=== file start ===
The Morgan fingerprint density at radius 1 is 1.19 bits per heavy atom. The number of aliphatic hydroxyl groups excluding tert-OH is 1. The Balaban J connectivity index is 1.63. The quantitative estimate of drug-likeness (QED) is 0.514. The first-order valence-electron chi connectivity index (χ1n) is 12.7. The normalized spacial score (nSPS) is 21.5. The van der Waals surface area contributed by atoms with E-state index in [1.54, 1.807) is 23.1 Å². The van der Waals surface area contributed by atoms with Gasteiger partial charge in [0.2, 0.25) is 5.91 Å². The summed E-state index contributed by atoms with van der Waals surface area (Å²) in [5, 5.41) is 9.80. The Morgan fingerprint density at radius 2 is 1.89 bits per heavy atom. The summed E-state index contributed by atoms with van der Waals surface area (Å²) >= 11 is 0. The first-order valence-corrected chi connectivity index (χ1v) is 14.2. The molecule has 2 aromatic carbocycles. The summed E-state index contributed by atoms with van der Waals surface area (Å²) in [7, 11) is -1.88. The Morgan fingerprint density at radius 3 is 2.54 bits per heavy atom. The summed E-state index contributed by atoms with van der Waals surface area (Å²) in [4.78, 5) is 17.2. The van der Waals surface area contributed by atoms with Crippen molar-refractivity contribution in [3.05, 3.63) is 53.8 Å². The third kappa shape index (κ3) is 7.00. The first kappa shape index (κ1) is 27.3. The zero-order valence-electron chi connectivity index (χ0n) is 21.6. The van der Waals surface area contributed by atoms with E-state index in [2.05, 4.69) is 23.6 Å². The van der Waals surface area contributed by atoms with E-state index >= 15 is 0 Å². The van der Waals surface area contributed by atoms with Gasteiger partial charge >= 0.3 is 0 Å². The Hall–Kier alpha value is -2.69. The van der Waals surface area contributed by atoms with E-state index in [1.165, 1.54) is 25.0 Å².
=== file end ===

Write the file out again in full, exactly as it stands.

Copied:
The Morgan fingerprint density at radius 1 is 1.19 bits per heavy atom. The number of aliphatic hydroxyl groups excluding tert-OH is 1. The Balaban J connectivity index is 1.63. The quantitative estimate of drug-likeness (QED) is 0.514. The first-order valence-electron chi connectivity index (χ1n) is 12.7. The normalized spacial score (nSPS) is 21.5. The van der Waals surface area contributed by atoms with E-state index in [1.54, 1.807) is 23.1 Å². The van der Waals surface area contributed by atoms with Gasteiger partial charge in [0.2, 0.25) is 5.91 Å². The summed E-state index contributed by atoms with van der Waals surface area (Å²) in [5, 5.41) is 9.80. The Morgan fingerprint density at radius 2 is 1.89 bits per heavy atom. The summed E-state index contributed by atoms with van der Waals surface area (Å²) >= 11 is 0. The first-order valence-corrected chi connectivity index (χ1v) is 14.2. The molecule has 2 aromatic carbocycles. The summed E-state index contributed by atoms with van der Waals surface area (Å²) in [7, 11) is -1.88. The Morgan fingerprint density at radius 3 is 2.54 bits per heavy atom. The summed E-state index contributed by atoms with van der Waals surface area (Å²) in [4.78, 5) is 17.2. The van der Waals surface area contributed by atoms with Crippen molar-refractivity contribution in [3.05, 3.63) is 53.8 Å². The third kappa shape index (κ3) is 7.00. The first kappa shape index (κ1) is 27.3. The zero-order valence-electron chi connectivity index (χ0n) is 21.6. The van der Waals surface area contributed by atoms with E-state index in [2.05, 4.69) is 23.6 Å². The van der Waals surface area contributed by atoms with E-state index >= 15 is 0 Å². The van der Waals surface area contributed by atoms with Gasteiger partial charge >= 0.3 is 0 Å². The Hall–Kier alpha value is -2.69. The van der Waals surface area contributed by atoms with E-state index in [1.165, 1.54) is 25.0 Å².